Toyota delivered a zero-emissions 670-horsepower truck to the ports of Los Angeles and Long Beach on Wednesday that could ultimately reverse the region’s high cancer-causing pollution levels.
If the hydrogen-powered big rig performs well during a summer-long pilot test dubbed “Project Portal,” the new heavy-duty carrier could be the model to replace thousands of diesel trucks that pass to and from the twin ports daily.
“We’re honored to be Toyota’s test lab,” said Tony Gioiello, deputy executive director at the Port of Los Angeles. “Ultimately, our hope is in the coming years Toyota demonstrates the viability of this technology and helps us make the zero-emissions truck viable in the marketplace here at the nation’s largest port complex.”
RACING TO ZERO
Vehicles propelled by hydrogen don’t have the drawback of cumbersome batteries or molasses-slow charging sessions like all-electric cars.
The new truck’s electric motor is powered by hydrogen fuel cells that emit only water vapor and can travel up to 200 miles on one 20-minute charge.
Tesla CEO Elon Musk announced this week the company, which is based in Palo Alto and has a Hawthorne design studio, will debut a competitive, all-electric semi-trailer truck in September.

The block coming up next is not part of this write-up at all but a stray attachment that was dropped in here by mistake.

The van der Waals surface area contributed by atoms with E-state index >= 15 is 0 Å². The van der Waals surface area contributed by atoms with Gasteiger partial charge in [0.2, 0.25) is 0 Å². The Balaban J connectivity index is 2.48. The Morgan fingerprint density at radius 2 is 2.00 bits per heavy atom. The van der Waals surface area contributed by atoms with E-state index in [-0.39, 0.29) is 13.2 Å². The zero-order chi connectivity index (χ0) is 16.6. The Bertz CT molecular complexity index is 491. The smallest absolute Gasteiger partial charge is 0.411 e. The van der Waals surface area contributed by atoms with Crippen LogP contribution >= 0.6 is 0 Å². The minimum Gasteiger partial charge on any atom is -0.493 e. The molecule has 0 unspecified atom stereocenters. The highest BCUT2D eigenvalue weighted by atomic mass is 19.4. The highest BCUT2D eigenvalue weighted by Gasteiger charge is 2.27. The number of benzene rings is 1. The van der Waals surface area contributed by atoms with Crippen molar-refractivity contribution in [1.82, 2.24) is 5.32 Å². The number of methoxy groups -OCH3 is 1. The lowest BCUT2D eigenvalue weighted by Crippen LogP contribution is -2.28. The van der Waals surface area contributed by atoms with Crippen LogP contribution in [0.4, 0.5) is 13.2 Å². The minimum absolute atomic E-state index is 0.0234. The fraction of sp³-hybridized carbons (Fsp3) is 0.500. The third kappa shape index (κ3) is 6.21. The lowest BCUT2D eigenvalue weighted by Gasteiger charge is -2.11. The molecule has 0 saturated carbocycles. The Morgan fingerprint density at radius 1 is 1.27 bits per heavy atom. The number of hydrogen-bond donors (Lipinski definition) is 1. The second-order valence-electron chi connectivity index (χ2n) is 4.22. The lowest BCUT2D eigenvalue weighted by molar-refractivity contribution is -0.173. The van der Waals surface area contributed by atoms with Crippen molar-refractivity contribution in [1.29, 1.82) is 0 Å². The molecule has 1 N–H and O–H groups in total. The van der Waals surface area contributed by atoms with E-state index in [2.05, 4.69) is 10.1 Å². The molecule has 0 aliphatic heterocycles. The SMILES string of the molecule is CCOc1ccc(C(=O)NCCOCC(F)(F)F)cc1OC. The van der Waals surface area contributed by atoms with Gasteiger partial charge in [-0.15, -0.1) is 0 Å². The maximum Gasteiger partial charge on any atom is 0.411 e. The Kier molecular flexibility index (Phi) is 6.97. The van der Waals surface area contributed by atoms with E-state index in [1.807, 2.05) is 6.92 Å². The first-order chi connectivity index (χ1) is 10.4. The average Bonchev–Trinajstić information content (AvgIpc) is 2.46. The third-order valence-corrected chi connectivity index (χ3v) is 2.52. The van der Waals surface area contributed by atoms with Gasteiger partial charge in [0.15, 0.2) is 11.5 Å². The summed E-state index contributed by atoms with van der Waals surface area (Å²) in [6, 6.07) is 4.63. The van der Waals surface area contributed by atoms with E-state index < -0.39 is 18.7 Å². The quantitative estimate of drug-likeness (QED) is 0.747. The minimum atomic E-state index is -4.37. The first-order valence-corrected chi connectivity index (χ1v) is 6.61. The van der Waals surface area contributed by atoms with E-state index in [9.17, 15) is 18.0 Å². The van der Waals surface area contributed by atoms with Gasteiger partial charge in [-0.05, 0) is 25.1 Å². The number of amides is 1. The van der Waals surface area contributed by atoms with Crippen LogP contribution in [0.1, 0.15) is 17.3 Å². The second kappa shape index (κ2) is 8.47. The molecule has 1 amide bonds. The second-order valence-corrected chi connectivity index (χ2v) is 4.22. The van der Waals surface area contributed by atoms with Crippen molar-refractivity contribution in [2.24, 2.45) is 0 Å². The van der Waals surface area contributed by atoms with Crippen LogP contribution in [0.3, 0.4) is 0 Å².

But Tesla officials declined to share details about the much-anticipated vehicle, or how it will overcome range limitations. For example, the smaller VIA Motors’ all-electric pickup only has a range of 40 miles per charge.
Toyota officials have been studying hydrogen-powered vehicle technology for 26 years and believe it is superior to all-electric models.
In 2014, the company launched its first hydrogen fuel-cell car, the Mirai. Torrance-based American Honda Motor Co. now has a competing hydrogen-powered car, the Clarity. But several manufacturers are pursuing the technology.
MORE PHOTOS: A closer look at the new hydrogen-powered trucks
“I think it can potentially change the entire commercial industry,” said Bob Carter, executive vice president of Toyota Motor Sales based in Torrance. “This is on our journey to creating what we’ve been calling a broader hydrogen society. We believe this is going to have a distinct advantage” over electric vehicles.
“The concept is the same. The difference is that the fuel cells develop the electricity on board, as needed. You don’t have to have heavy, large, expensive batteries that take days to successfully recharge (a truck).”
Carter could not say how much a hydrogen-powered big rig would cost, but did predict it would be competitive with a new gasoline-powered truck if and when it hits the market.
HYDROGEN FUELING NETWORK
The shiny new truck is easy to distinguish for two reasons. It’s completely silent when running, and carries the slogan on its trailer: “A zero-emissions world: powered by Toyota hydrogen fuel cell technology.”
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